Stancaro moved on to the Grisons and reached Transylvania by the end of 1548, where he had support from Isabella Jagiellon, who provided introductions for him. In 1549 he obtained work as a teacher of theology at the University of Cracow, a position which he was forced to abandon when in March of 1550 he was denounced as a Protestant for denying the Catholic doctrine of the intercession of saints. In Poland his oratorical talents and scholarship was recognized, particularly amongst the aristocracy.[2] Barbara Sher Tinsley says of him, "Stancaro pursued a line of reasoning that actually encouraged some orthodox colleagues to defend Antitrinitarian positions in Poland and accidentally caused the downfall of Reform in that country. Still, [as Pierre Bayle admitted], Stancaro was one of the most successful people who had worked to established the Reformed faith in Poland."[3] Although Stancaro believed in the co-equality of the Son and the Father and acknowledged both natures, human and divine, of Christ, he believed that "Christ was mediator by virtue of his humanity, not by virtue of his divinity, in order not to subordinate the Son to the Father."[3] He was imprisoned in Lipowitz but obtained the protection of some Polish nobles and his escape was arranged, and, with help from Calvinist nobleman Mikołaj Oleśnicki, was able to set up the Helvetic-Italian Reformed Church of Poland in Pińczów.[3] He engaged in debate with a small circle of Protestants in the town such as Jan Laski, Piotr of Goniądz and Peter Martyr Vermigli; his contemporaries considered Stancaro to be hot-tempered and arrogant, tendentious in his beliefs.[3][6] Yet he was considered to be a "highly cultivated man, a refined student of Hebrew."[7] According to Pierre Bayle and others, Stancaro convinced Oleśnicki to banish all of the monks from Pińczów.[3] Stancaro led the first Protestant service at the church on 25 November 1550, but his term as pastor was to prove short-lived; a royal decree of December 12, 1550 imposed the dissolution of the church and Stancaro had to leave Poland to Germany. He was criticized by Stanislas Orzechowski, who had turned against Protestantism, and authored a popular work denouncing his beliefs.[3]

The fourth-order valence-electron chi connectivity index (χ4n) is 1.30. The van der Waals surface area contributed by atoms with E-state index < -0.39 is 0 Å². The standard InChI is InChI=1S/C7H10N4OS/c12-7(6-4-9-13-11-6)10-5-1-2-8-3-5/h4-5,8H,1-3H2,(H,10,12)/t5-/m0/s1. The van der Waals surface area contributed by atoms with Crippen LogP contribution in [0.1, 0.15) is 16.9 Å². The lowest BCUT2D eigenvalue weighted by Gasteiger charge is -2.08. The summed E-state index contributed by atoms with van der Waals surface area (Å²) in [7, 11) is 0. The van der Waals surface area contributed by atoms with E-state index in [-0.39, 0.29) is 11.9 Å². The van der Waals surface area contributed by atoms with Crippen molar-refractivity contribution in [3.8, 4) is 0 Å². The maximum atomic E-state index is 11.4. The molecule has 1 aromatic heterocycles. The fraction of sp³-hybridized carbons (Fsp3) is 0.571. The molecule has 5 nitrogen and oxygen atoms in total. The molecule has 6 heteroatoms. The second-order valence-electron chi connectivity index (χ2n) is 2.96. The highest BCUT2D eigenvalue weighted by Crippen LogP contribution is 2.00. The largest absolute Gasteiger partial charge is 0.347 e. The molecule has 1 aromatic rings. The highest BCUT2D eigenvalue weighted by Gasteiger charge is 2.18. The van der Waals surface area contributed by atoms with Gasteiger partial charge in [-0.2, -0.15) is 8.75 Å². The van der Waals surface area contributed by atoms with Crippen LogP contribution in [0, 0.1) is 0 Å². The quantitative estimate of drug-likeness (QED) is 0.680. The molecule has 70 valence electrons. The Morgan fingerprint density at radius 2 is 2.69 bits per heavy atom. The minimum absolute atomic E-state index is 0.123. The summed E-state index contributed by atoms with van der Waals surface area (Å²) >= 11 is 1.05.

Andreas Musculus who debated the Osiandrian controversy with Stancaro in 1552.

Stancaro moved on to Königsberg, where he obtained the chair of Hebrew at the University of Königsberg in May 1551, before moving on to Frankfurt (Oder). At this point he was involved in the Osiandrian controversy. Stancaro's views on the trinity were challenged and contradicted by the theologian Andreas Musculus in a public discussion held in Berlin on October 10, 1552. Stancaro's writing Apologia contra Osiandrum rendered the dispute so violent that the Elector Joachim II of Brandenburg summoned Melanchthon and Bugenhagen from Wittenberg to Frankfurt in the autumn of 1552 in order to investigate the dispute.[8] They did not travel, but Melanchthon stated in opposition to Stancaro that Christ, like a priest, was a mediator in two natures.[8] Melanchthon published Responsio de controversiis Stancari scripta in June 1552, and Stancaro was forced to leave Frankfurt.[8] Around this time he published Canones Reformationis (also Canones reformationis ecclesiarum Polonicarum or Riformatione),[9] although some give the date of publication as earlier and state 1548 or 1550;[10] the truth though appears to be that he drafted the work in Pińczów in 1650 and published it two years later while in Frankfurt-on-the-Oder in 1552.[4] The work of 50 theological propositions received considerable attention amongst Polish noblemen and their wives in the 1550s.[2][10]